Oracle buys Tekelec and signals intentions

Oracle's acquisition of Tekelec adds to integrated telco application platform vision. What's next?

Oracle has bought Tekelec for an undisclosed sum. Although Tekelec cost the private equity investors led by Siris Capital $780 million in January 2012, it is not known what return those investors have made. The Mobile Network has not heard back from Siris yet despite a request for comment, and Oracle did not disclose terms of the deal. Sources at Tekelec also referred The Mobile Network only to publicly available material.

So why has Oracle bought Tekelec?

Oracle said that with Tekelec and Acme Packet products, it “expects to deliver the communications industry’s most complete portfolio spanning Customer Relationship Management, Business and Operational Support Systems, Service Delivery Platforms, Network and Service Control, and end-user applications.” Tekelec gives it network and service control technologies to address these increased network workloads as well as, through its policy products, the ability to monetise cloud, over-the-top, and personalised services.

When Oracle bought Acme Packet earlier this year and said it wanted to work to build up a comprehensive telco network applications play, thoughts quickly turned to who it would buy next? What would Oracle need to add to enable it to complete its presence?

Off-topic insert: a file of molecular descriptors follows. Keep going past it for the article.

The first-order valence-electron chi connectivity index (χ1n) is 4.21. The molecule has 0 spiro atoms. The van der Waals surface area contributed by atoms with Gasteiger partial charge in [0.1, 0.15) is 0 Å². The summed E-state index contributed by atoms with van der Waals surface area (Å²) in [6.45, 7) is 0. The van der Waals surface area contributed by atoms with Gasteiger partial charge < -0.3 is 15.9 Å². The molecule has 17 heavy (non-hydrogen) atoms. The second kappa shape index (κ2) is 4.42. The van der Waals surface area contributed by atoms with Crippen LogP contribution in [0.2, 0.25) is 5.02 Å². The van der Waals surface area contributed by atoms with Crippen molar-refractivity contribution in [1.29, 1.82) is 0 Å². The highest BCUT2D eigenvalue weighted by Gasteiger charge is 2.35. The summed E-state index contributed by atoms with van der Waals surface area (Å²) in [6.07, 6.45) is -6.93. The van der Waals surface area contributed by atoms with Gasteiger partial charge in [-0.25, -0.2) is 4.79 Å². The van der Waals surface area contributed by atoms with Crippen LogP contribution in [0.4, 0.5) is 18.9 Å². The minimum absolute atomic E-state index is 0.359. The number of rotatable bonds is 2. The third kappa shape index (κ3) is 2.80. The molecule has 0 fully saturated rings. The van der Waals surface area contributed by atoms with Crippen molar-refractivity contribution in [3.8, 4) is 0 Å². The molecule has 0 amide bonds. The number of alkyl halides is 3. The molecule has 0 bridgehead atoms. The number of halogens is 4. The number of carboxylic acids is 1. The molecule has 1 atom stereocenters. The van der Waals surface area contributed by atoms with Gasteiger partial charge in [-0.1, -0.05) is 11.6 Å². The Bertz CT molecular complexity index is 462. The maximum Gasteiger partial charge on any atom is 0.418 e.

Acme Packet may cost Oracle aroud $2 billion but it doesn’t give Oracle a complete network applications presence – despite Acme’s “IMS in a box” play and its number one position in SBCs (Session Border Controllers): the elements provide traffic control between different domains.

One critical element in building “out of the box”, IT-based network applications is providing solutions that can manage the impact on the control plane and the growth in signalling traffic that operators will see with real time events in the network. That is why charging, policy-enabled subscriber services and subscriber data management are becoming tightly coupled, along with signalling.

Dean Bubley of Disruptive Analysis told The Mobile Network, “In the short-to-medium, there are synergies with Oracle’s BSS/OSS and CRM products, and also linking subscriber management (which is very database-intensive) to control of the network in terms of policy and resources.”

A further strategic driver is that Oracle is keeping a keen eye on the SDN and NFV plans of operators, and expects to be able to take advantage of virtualised instances of network functions.

“I’m expecting those network elements such as signalling routers and various forms of gateways to be near the top of the list to be “virtualised”,” Bubley added.

For further evidence of this longer term goal, these recent quotes from an interview conducted by Oracle with The Mobile Network at Mobile World Congress shows the ambition the company has. Note the emphasis on scaleable signalling architecture, and how Oracle’s exec talks of scaling the user plane and control plane independently of each other, and at the same time consolidate onto the same platform.